At least everyone was being very circumspect; nobody (my Uncle Alfred was now dead) questioned me about the future. Fred Page had told me there should be no difficulty in getting adult education work, or even part-time university lecturing. James wrote, back from Japan, and I was eager to see him as soon as I could. My cousin Elespie got married to Ian Prior, a forbiddingly large wedding, at which Grandfather gave her away correct and severe in morning coat and black topper. Emily too was alone now.


As I steeped myself in the country again I felt it take possession of me. I was in time to stay with the Pages once more before they left Waitahuna for Wellington. The Port Hills and the hills round Lyttelton Harbour, uniformly dry hot tawny-yellow, had a parched, breathless look in great contrast to Otago. The harbour water at Governor's Bay was pale, milky, also with a curiously dry, unwatery look. The hot days were rich with warm full winy smells, from the grass, from the great wellingtonia in front of the house. Enormous peace enveloped us, many small sounds carved out of it — water washing on the rocks below, tuis singing clearly in the trees about the gully and the dense chatter of small birds, the occasional dropping of ripe mulberries from the tree beside the house as we lunched near it in the open air, page 412the babble of Eve's two sturdy children, a dog, a motor car, gulls. The whole air felt thoroughly warm and dry, as though every particle of cold and damp in the world had been converted. I loved that dryness, hungry to bask all day and feeling that the sun itself loved me; the wartime dread of cold and winter was still strong in me. The rocks on the hill above — the rim of the ancient crater, toppling nearly above our heads — were menacingly savage and near. It took me almost by violence, that rich rough breathless world of wild unpolished beauty, so strong that to live by and for it seemed life enough.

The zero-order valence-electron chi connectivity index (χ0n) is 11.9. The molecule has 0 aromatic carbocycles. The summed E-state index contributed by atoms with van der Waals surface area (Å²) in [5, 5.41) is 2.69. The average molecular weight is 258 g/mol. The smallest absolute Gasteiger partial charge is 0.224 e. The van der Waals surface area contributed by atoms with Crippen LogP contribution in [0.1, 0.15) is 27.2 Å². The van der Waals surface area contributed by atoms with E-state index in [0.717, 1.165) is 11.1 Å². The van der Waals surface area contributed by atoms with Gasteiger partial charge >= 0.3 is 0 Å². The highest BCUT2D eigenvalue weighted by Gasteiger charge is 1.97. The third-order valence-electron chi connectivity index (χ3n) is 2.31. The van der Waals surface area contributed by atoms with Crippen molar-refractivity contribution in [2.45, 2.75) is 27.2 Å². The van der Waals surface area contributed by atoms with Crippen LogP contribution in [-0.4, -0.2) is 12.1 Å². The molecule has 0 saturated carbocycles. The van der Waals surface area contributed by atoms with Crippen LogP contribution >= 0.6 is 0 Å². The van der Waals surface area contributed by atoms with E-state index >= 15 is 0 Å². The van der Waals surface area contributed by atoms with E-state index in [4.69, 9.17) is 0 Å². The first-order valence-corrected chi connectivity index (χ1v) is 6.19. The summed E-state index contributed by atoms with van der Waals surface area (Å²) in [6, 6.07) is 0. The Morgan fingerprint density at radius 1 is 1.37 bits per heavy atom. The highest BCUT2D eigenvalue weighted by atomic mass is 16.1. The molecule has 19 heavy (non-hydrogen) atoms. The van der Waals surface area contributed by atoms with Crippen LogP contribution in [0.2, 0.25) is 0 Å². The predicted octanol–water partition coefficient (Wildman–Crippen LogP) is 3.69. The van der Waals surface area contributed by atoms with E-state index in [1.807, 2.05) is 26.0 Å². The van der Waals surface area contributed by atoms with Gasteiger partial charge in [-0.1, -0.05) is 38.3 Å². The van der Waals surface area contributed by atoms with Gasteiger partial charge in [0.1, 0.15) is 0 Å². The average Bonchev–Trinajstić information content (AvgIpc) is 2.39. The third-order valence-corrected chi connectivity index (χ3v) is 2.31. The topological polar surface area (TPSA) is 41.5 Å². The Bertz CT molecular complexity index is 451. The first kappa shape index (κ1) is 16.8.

And people, it seemed to me, treated each other rather like features of the landscape. They were still so few that friendship, as I observed it, seemed a low-grade familiarity which had hardly reached the distinctively human level; it had neither depth nor form, it seemed not to be discriminate at all. Men clung together for mere animal warmth in this empty country where the landscape did not speak. But friendship (I thought) is not a fact of nature, and it has nothing to do with democracy. It is an art of the spirit, it requires cultivation, it is defined by, and contains, silences which express its human finiteness and are at the same time an acknowledgment of the more than human. Miss Bethell had that art. My friends had it. But now, with England closed behind me, should I find such friends again?